Many Ceiling Fans to Choose From in Seattle
A ceiling fan is an electrically powered fan that is affixed to the ceiling. Unlike air conditioners, they do not change air temperature, but instead circulate air (which often gives the appearance of cooling). They only introduce movement to the air through their rotating paddles. There are, however, some fans that reverse the direction in which the blades move, which helps with ventilation and in assisting your heating system. They use much lesser power than your HVAC system, which makes them an efficient alternative to other cooling methods. A ceiling fan provides a breeze that can be greatly assisted with the introduction of fresh air from outside. From a design standpoint, their classic look will also accentuate and add character to absolutely any room in your Seattle, WA home.
A ceiling fan is composed of an electric motor, blades or paddles, metal arms, flywheel, rotor and others. The paddles, usually three to six in number, connected by metal arms or blade irons to the motor, mount either under, on the side or on top of the electric motor. Other fans vary with style and may include downrods, metal pipes used to suspend the fan from the ceiling, switch housing and even lamps, uplights or downlights.
There are several types of fans that vary based on energy efficiency and style. A cast-iron ceiling fan is solidly built, with a housing encasing a very heavy-duty oil-bath motor, which needs periodic oiling. A stack-motor ceiling fan whose fan blades are mounted to a central hub called a “flywheel” is an energy efficient motor far less costly to operate than air conditioning equipment. A direct-drive ceiling fan, which is the least expensive, uses a motor with a stationary inner core with a shell that revolves around it. A friction-drive ceiling fan which also consumes very low energy employs a low-torque motor mounted transversely to the flywheel.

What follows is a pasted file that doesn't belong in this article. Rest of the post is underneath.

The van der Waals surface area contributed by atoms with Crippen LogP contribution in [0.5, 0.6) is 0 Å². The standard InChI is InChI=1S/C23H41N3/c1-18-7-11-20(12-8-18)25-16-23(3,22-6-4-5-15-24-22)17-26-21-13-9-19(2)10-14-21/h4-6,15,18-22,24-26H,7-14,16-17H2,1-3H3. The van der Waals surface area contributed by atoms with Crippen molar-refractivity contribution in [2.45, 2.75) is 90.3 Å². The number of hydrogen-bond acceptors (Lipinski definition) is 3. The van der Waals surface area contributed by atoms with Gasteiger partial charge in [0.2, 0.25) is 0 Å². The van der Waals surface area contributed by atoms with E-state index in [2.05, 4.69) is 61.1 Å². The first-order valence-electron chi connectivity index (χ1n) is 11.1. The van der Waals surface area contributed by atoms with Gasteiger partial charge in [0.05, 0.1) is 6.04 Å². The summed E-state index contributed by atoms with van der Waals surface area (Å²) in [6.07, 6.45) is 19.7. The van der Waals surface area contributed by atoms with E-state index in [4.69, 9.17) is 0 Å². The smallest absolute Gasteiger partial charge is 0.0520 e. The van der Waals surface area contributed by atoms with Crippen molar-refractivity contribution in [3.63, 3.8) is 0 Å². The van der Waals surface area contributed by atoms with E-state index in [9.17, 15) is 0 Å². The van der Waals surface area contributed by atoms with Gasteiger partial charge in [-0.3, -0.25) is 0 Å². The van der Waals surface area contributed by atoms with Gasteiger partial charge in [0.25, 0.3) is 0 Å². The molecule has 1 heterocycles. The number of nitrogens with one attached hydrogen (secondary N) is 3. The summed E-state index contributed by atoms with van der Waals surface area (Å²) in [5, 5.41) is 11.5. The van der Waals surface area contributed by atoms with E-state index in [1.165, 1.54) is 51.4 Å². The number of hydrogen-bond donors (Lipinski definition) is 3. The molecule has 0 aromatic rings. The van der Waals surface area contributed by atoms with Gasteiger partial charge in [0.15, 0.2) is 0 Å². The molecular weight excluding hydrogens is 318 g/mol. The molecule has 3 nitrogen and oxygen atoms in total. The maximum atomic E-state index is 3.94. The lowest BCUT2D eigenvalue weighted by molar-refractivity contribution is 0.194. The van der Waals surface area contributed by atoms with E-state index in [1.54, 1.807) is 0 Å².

The different ceiling fans also operate differently. Some come with the pull-chain or pull-cord control. They are equipped with metal chains or cloth cords, which, when pulled, cycle the fan. Multiple pulls will either change the fan speed or turn the fan off. Other fans operate on variable-speed control where a dial, which works like a dimmer switch, is mounted on the fan. Some fans have their controls mounted on the wall while others come with wireless remote controls that transmit radio frequencies or infrared control signals to the receiver installed in the fan.
Since their first appearance in the early 1860s, ceiling fans have evolved into something much more useful. They are a popular appliance in Seattle, WA for homeowners keen on taking control of their energy consumption. If you are considering adding a ceiling fan to your home, you should call a certified Seattle, WA ceiling fan professional. A trained professional will be able to offer installation of a variety of fans as well as help you identify one that best suits your needs.